C is the chemical element symbol for Carbon.  Carbon is number 6 in the Periodic Table of the Elements and is the fourth most common element in the Universe behind Hydrogen, Helium and Oxygen.  Carbon is a fundamental component of many organic compounds and has a common presence in all known forms of life.  Wikipedia can tell you everything you need to know about Carbon…well, almost everything…

Carbon is at the centre of the Global Warming crisis being, as it is, a fuel in the production of CarbonDioxide (CO2). Methane gas (CH4) in the presence of Oxygen will readily combust to produce water (H2O) and CO2. CO2 is the primary suspect in the observed rise in the Earth’s temperature over the last 2 centuries.  Humans’ hunger for energy production has made CO2 emissions a villainous side-effect of economic development.  This ‘negative externality’ (a situation where the costs of the polluting effects of CO2 generation are felt by others but not tagged to, nor compensated by, the polluter) is a major policy focus for most governments.  One solution, a direct application of the Coase Theorem that this blog has discussed previously, is to assign property rights to Carbon and to have these credits trade freely in Carbon markets.

Carbon markets work to control the quantity of Carbon used in the production of energy.  A coal-fired power station, for instance, might make a profit of $5 per tonne of Carbon burned.  If the power station is allocated credit to consume one tonne of Carbon, a savvy operator will first check whether it can sell the credit for more than $5.  Some Carbon credits sell for $8 in the market so this producer is better off selling the Carbon credit for $8 and shutting down the plant instead of earning $5 profit.  The purchaser of the credit for $8 must be a more efficient energy producer than the coal-fired plant since they are able to make a profit even after paying $8 for the right to use  1 tonne of Carbon. This is a market solution to a real world externality.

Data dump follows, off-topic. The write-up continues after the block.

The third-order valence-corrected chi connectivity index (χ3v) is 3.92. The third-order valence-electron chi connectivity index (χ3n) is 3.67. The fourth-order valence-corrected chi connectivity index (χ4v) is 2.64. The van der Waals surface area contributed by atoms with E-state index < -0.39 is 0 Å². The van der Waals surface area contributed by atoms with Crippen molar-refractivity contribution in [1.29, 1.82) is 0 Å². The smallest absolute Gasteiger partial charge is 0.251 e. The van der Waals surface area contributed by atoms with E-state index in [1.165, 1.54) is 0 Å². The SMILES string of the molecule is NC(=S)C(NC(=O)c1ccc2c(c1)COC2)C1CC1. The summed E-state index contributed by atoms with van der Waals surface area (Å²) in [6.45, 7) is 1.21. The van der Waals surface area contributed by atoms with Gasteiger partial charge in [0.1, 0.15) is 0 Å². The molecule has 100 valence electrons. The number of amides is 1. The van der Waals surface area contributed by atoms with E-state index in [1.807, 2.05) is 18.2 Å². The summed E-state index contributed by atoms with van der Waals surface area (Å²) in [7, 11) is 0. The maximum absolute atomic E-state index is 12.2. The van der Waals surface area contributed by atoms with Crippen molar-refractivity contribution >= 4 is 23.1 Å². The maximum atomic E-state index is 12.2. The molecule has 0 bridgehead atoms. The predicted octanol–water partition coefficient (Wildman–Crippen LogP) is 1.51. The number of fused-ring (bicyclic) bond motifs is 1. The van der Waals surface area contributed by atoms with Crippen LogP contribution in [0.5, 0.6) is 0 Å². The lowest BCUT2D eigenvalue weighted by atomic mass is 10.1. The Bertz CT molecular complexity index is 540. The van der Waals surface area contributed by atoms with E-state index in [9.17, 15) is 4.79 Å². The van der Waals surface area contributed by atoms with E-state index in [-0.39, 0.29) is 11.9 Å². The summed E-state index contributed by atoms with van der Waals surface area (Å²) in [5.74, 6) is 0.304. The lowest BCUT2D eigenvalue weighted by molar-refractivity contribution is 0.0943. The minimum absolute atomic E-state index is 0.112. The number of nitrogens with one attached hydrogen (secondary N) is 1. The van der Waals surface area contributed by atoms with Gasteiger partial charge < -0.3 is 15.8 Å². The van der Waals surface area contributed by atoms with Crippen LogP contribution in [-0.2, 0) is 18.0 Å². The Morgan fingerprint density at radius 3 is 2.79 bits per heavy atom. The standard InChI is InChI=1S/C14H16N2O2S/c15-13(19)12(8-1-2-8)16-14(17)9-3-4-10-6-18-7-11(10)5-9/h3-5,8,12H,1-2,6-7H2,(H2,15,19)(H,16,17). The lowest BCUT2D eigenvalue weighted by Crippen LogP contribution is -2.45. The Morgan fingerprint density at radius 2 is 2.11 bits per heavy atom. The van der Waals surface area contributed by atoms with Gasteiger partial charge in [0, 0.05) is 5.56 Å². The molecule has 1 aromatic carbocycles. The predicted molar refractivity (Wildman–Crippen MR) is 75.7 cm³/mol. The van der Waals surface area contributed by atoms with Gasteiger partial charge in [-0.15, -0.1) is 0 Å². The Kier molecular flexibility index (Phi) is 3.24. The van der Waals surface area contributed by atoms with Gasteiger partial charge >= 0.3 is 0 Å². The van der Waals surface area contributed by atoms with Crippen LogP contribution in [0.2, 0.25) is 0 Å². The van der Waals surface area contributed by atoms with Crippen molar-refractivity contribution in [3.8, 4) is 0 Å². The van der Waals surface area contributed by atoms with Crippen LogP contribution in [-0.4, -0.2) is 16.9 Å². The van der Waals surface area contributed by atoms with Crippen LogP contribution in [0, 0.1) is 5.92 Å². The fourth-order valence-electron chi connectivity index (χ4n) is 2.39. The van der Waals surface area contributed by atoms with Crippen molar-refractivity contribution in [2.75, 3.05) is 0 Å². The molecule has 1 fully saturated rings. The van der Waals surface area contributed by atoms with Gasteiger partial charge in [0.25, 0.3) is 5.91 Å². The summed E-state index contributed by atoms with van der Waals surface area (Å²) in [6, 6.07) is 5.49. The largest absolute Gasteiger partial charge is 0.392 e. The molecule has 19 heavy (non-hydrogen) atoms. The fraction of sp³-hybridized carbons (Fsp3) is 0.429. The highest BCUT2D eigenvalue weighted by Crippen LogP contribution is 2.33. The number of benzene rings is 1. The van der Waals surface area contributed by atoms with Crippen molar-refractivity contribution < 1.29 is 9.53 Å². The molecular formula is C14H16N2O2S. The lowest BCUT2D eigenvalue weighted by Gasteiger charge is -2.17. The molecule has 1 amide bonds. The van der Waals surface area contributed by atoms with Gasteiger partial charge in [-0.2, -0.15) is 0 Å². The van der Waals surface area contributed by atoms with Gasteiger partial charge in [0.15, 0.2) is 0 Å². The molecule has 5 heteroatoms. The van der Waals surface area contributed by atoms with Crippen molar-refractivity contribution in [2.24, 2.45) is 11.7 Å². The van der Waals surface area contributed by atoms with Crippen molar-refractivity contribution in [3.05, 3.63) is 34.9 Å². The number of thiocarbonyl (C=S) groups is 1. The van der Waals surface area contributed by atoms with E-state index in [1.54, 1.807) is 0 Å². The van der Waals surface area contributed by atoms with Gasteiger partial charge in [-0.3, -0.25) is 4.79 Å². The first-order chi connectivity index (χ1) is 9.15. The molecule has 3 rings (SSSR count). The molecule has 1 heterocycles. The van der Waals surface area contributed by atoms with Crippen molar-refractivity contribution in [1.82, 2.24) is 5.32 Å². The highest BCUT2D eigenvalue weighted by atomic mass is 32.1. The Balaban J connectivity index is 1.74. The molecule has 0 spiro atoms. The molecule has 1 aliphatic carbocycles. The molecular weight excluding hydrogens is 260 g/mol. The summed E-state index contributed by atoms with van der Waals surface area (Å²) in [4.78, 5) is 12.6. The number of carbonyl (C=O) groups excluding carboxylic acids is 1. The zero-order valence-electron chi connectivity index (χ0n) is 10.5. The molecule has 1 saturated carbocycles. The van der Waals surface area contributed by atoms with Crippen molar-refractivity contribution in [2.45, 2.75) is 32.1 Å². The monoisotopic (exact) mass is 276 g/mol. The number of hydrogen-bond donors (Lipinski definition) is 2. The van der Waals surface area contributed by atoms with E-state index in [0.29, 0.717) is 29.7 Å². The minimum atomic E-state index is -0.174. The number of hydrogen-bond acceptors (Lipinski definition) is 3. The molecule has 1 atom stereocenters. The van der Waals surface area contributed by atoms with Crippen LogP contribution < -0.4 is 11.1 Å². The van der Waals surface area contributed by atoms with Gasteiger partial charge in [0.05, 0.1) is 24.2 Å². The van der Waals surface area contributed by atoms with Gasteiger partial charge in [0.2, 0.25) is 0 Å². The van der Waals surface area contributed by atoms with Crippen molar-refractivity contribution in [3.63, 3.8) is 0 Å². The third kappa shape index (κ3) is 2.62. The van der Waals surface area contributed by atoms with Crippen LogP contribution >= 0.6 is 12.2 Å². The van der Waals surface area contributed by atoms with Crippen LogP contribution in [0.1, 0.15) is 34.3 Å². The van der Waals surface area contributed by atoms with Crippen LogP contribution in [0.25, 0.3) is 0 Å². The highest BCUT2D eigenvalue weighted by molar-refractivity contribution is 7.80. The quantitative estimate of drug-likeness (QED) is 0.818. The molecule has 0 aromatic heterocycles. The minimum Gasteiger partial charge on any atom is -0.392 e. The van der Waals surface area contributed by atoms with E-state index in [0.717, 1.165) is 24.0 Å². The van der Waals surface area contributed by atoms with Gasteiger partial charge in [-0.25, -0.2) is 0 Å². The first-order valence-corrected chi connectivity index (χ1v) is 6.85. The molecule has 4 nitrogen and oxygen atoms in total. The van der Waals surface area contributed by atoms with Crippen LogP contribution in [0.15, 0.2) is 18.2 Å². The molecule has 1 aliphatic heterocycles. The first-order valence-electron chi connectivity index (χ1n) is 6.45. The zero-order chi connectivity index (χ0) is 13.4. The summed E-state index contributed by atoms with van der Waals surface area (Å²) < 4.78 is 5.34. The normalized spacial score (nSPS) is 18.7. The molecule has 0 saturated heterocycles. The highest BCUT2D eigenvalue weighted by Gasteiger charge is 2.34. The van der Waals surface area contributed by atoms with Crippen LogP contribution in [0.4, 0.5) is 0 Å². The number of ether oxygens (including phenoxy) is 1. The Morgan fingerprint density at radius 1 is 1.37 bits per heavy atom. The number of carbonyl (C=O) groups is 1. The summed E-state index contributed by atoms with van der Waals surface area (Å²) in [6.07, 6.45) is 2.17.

Being the fourth most common chemical element in the Universe, one would think that Carbon (C from now on) would be pretty generic with C-credits trading at a single price.  Gold, silver, copper, lead, zinc and so forth are chemical elements just-like C and they trade at the same price. Arbitrage ensures that any discrepancy between Gold in London and Gold in New York is quickly equalised. Despite being the 6th element on the periodic table, it appears that all C is NOT made alike…

Last Friday saw the launch of China’s official C-credit market.  The online exchange quotes markets in 3 kinds of C-credit based on its intended use.  The C-credit for one tonne of C in Beijing-area power generation opened at USD8.20 per tonne.  This compares with European C-credits for power generation that closed on Friday at USD62.78.  The other two kinds of C-credit in China are for different locations in China.  These C-credits traded at roughly USD6 and USD4 per tonne of C.  Whereas arbitrage equates the price of Gold in London and New York, no such force appears to exist to drive a C-credit in Beijing towards the price of a C-credit in Guangdong let alone arbitrage pressuring Chinese C-credits toward those in Europe.